This Thursday INSIDER Daily Digest has news on the Pentagon's Cybersecurity Maturity Model Certification program, unmanned underwater vehicles, the F-35 Joint Strike Fighter and more.
We start off with coverage of the Pentagon's Cybersecurity Maturity Model Certification program:
The Defense Department is turning down a request from industry groups to extend the comment period for its long-awaited proposed rule to implement the Cybersecurity Maturity Model Certification program, according to a Pentagon spokesperson.
The U.S. military is working on a Large Displacement Unmanned Underwater Vehicles fleet that has diverse capabilities to help these platforms:
The Navy and Defense Innovation Unit have partnered to select three vendors tasked with Unmanned Underwater Vehicle platforms prototyping and development.
A recent Joint Strike Fighter review assessed the progress and efficiency of the platform's new computational core, known as Technology Refresh 3, which is meant to bring greater processing power, better computer memory and a panoramic display to F-35s:
The F-35 Joint Strike Fighter program office in mid-January completed a technical baseline review for its long-overdue hardware and software upgrade, an F-35 Joint Program Office spokesman told Inside Defense.
Adm. Samuel Paparo, the U.S. Pacific Fleet commander nominated to replace retiring Adm. John Acquilino as the head of U.S. Indo-Pacific Command, warned lawmakers this week that there is "no holiday" between now and when Beijing could potentially attack Taiwan:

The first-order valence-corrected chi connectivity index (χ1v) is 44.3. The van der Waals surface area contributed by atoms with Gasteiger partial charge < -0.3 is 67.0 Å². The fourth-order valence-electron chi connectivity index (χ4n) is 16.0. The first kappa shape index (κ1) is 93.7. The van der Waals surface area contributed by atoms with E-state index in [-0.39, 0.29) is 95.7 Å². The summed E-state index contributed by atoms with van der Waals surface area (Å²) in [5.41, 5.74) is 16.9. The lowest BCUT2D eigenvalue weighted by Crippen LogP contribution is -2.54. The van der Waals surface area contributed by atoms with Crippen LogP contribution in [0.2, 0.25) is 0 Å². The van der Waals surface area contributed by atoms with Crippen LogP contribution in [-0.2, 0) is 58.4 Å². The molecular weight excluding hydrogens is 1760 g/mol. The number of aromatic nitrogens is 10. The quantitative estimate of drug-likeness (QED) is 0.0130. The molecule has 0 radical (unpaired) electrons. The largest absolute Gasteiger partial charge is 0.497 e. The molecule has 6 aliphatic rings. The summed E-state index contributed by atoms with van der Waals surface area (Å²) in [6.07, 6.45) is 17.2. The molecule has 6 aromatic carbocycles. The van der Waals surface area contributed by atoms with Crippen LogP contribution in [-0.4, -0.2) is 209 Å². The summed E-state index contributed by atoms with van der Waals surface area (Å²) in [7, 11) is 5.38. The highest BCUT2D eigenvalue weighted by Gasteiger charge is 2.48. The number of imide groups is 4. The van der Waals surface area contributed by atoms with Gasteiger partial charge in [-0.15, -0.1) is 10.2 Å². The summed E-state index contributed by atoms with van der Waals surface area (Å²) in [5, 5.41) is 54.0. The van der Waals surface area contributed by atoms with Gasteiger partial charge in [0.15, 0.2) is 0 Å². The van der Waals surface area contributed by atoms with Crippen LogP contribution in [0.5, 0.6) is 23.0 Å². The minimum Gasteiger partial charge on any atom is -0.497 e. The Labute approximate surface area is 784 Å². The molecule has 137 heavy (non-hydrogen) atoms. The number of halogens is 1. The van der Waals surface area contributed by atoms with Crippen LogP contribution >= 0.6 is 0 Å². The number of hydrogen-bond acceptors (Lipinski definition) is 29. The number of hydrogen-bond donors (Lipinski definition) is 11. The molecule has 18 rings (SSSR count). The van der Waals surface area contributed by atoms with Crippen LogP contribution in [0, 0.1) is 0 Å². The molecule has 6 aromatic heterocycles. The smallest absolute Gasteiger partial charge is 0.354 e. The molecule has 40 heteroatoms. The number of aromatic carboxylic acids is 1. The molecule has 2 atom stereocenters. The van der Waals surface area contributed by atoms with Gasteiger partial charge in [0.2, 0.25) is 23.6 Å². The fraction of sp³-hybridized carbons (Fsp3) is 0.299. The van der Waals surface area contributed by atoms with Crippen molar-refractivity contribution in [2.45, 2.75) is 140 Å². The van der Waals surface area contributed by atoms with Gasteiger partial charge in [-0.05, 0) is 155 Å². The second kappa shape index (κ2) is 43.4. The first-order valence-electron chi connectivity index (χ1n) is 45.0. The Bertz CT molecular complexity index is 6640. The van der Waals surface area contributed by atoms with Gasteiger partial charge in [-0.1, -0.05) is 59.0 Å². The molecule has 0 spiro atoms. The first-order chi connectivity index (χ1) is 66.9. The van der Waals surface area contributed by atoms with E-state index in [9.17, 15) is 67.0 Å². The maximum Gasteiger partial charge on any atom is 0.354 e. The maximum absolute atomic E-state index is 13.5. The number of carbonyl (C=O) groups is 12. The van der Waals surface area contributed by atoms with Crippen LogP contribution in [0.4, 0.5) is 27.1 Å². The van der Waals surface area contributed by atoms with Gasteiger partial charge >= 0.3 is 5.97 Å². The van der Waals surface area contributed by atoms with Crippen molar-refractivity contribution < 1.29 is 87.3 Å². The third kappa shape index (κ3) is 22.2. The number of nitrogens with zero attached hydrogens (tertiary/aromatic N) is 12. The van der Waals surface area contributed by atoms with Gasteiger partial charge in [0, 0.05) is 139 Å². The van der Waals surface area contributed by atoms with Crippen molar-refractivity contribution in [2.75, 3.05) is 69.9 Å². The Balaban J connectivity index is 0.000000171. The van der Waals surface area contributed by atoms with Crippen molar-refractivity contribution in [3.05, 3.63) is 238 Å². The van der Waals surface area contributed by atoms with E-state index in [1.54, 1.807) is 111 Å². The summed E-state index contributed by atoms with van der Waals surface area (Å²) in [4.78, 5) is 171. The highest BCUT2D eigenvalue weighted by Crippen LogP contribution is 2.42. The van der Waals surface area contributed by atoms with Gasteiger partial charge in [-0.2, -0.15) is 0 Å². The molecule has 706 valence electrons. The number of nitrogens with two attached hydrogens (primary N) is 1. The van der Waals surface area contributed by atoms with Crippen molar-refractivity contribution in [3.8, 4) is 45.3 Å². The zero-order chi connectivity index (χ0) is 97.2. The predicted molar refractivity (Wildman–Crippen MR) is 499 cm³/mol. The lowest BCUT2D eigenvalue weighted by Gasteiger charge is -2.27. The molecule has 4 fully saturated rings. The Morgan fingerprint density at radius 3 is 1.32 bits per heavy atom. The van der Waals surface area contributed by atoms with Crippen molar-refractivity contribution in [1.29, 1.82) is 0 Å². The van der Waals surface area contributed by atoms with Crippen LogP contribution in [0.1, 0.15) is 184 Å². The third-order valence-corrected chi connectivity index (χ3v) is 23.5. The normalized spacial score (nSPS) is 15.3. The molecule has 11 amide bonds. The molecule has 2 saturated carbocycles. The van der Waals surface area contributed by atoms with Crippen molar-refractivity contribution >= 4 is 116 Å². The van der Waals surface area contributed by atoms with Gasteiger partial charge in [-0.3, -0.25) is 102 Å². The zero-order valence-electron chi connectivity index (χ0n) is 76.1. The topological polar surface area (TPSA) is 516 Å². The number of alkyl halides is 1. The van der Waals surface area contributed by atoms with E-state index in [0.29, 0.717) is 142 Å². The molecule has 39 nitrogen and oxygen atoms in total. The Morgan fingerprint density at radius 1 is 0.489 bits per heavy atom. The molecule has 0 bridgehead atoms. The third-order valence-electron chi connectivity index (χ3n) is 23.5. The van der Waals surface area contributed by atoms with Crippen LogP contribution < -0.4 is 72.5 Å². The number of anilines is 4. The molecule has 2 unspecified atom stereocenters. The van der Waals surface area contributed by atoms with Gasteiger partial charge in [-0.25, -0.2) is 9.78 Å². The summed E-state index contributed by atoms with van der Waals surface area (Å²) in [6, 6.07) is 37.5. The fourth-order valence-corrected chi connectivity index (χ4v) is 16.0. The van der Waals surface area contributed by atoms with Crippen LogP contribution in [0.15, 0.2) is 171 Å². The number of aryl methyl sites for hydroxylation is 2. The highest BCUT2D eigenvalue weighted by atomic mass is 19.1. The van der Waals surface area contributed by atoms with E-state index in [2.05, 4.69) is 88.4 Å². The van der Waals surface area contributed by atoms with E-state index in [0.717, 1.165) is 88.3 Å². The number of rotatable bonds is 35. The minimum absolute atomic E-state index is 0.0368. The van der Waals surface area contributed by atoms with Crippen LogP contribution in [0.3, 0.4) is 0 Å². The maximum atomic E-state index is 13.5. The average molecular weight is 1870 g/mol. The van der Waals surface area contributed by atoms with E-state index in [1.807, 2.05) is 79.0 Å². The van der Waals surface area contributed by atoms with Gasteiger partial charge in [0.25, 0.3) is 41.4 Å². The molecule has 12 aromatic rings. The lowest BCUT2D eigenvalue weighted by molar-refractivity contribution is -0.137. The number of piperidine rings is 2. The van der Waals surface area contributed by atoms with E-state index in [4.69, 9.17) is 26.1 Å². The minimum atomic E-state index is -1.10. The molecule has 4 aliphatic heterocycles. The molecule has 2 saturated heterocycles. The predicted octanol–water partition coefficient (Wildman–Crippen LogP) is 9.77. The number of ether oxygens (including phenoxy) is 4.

China's naval forces -- the largest in the world, including a battle force of more than 370 ships and submarines -- cannot "overmatch" the U.S. Navy's 292-ship fleet, the presumptive new head of U.S. Indo-Pacific Command assessed, while also cautioning the pace of Beijing's warship buildup is on a "concerning trajectory."
The Mitchell Institute think thank hosted a wargame in July 2023, during which three "blue" teams overwhelmingly opted for collaborative combat aircraft to disrupt and confuse a peer adversary, in this case China, by helping to "determine key threats and nodes, and then target them," and "impose costs, and open the path to follow-on crewed and uncrewed forces":
The Air Force needs collaborative combat aircraft to fill capability gaps as its legacy fighter fleet shrinks and the service prepares for a potential fight with China, according to a report published yesterday by the Mitchell Institute.